Yet, this very kind man decided to do what’s right and give this very scared and worried young lady, exactly what she needed at that moment. It was easy to imagine why her, and everyone else would end up loving this man from the briefest of meetings. As the days went by, the two grew closer and one fine day The (young) Master decided to do the right thing and marry this young lady, as there was really no one he could call his own family that was alive. One would think a man asks a woman to marry him purely out of love, but in this case, it was really out of the fact that The Master had no one else left in his life. This was romantic if you dig deep enough into the fabric of a small town that had a station with an incorrectly numbered platform.
As days went by, the town and it’s people got to know of The Master and his random acts of kindness. At times it was helping the passengers with their luggage, at times telling stories (with questionable authenticity) about the town and its centuries of existence. The then-station chief noticed this man’s great gift of the gab and his second-to-none charm that often meant passengers who were passing through on a regular interval, came to remember him and would sometimes even ask for him (if the train stood at the platform for a small break). With time, it was decided that this young man who seemed to be getting so popular with passengers and townsmen would have more of a responsibility.
After all this was a new India, a post-colonial free India and where all would be working to build a nation that brings prosperity to the every day man. With that began the legendary existence of The Master. In fact before he became The Station Master, he was called the Little Master just because he knew all the train schedules, the hold-ups and could almost mathematically predict when and where the incomings are. Obviously that nickname was taken away by someone with a very different passion after a few decades. As it happened, this genius like ability to remember and work out any and every thing, led to a promotion and then ultimately came the day when he was called into the office of the retiring station master and told that given his years of service and dedication, it was time for him to take over as the new Station Master. A job that has been what his entire life had been leading up to. Without even having thought a second, he responded with a loud and happy “yes”. Well it didn’t come as any surprise since this man was practically running this place all by himself and had become almost the emblem of this town.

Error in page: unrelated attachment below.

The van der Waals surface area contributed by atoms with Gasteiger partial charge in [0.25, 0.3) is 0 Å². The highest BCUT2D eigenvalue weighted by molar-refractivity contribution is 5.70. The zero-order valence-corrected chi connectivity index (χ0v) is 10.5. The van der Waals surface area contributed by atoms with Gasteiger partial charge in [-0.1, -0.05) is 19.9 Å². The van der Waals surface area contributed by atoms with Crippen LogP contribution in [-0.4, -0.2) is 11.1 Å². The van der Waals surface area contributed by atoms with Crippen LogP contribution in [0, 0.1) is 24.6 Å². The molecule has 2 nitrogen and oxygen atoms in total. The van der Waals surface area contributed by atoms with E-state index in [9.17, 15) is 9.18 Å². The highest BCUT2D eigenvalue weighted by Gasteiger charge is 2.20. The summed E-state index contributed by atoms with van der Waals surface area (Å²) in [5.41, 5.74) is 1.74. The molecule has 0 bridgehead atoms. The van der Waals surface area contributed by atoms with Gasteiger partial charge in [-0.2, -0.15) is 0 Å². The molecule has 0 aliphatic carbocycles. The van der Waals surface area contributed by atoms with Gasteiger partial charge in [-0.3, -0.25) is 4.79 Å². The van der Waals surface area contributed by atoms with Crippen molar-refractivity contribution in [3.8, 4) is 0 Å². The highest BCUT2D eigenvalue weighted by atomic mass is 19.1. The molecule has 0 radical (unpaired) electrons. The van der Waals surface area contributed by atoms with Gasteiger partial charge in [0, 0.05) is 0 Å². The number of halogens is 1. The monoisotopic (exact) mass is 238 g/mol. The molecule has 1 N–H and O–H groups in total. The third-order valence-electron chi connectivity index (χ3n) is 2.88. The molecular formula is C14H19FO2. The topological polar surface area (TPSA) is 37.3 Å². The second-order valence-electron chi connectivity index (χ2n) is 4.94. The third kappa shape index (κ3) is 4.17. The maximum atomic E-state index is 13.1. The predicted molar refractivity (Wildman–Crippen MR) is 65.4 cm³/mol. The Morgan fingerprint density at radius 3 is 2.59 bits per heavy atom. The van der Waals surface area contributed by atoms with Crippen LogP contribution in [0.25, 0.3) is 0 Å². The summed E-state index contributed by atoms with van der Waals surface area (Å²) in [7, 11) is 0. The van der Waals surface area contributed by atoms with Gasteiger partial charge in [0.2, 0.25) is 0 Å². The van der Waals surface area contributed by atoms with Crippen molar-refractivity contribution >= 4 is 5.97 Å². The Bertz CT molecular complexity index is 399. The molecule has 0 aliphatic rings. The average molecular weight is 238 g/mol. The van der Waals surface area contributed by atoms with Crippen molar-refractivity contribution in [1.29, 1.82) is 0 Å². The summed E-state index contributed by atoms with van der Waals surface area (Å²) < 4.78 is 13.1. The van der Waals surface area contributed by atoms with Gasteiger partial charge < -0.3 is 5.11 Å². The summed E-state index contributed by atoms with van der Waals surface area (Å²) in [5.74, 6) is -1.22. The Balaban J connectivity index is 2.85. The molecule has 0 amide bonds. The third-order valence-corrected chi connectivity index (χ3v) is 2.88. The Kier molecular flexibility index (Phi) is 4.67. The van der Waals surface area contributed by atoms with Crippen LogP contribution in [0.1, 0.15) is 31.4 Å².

Towards The Master’s own retirement, he had recollected many such proud events and moments. He had claimed he had once seen the legendary Byomkesh Bakshi, who was the region’s greatest hero that never lived but would never die. He had claimed to have met at least a million individuals, who had confided their lives and tales to him. It was all in parts his own rendition and also to a greater extent, his incredible artful story-telling that made all this seem so real. Whoever knew what was true, but this was The Master and no one questioned him. He had flagged in thousands of trains and flagged out the same numbers, all to the benefit of every soul that interacted with him along their own life’s journey. Such was the power of his spirited way. To an audience and gathering, he took great pride in telling these stories on the day of his retirement and last day of his service, sitting on that very bench where his wife had come and sat many years ago, looking so restless and worried. He was perched greatly satisfied with his accomplishment on platform 2 with his dear colleagues and proud townsmen, in the thought that today, of all his life, he would finally go on a trip himself. He had secretly wished for this day since the first day he came to visit the station with his Father. Packed and ready, with his family by his side, he was wrapping up his stories as soon as he heard the horn of the train approaching. He knew sound this all too well. Suddenly, he saw a whole hoard of people rushing towards him as the train came and stopped right in front of the bench. He had no clue what was going on. The crowds gathered and his family were trying to speak with him, almost in a manner as if he was not responding to them. He saw all the chaos, the concern, the panic and the sadness. This was not at all what he was used to, since he only brought out the smiles in people on this platform. He saw the train hiss out and gently chug away and wanted to stop it, but couldn’t.
Suddenly, he felt a jolt and he could get up and hop on the moving train. He was about to leave and happy in thought that this was happening but as looked around, he saw an old frail version of himself sat on that bench, eyes closed and surrounded by all the people he knew and loved. He was leaving all that behind, or was it the other way around?
This was the end of The Master.
About the Author
Dr Partha Sarathy Banerjee (or Partha) currently works as the Associate Director for Clinical Development at Novartis Pharma. Partha received his scientific and clinical training in clinical neuroscience from University of Oxford, where he was an active member of several writing and amateur dramatic clubs during his doctoral years. Partha considers himself a lifelong learner and tries his best to keep up his creative side through his short stories or plays . His passion for writing short stories stems from his childhood influences by greats such as Kipling, Wells, Orwell and his all time favorite author - Oscar Wilde. Partha enjoys golfing in his spare time and remains a life long supporter of Liverpool FC and Redbull F1 Team.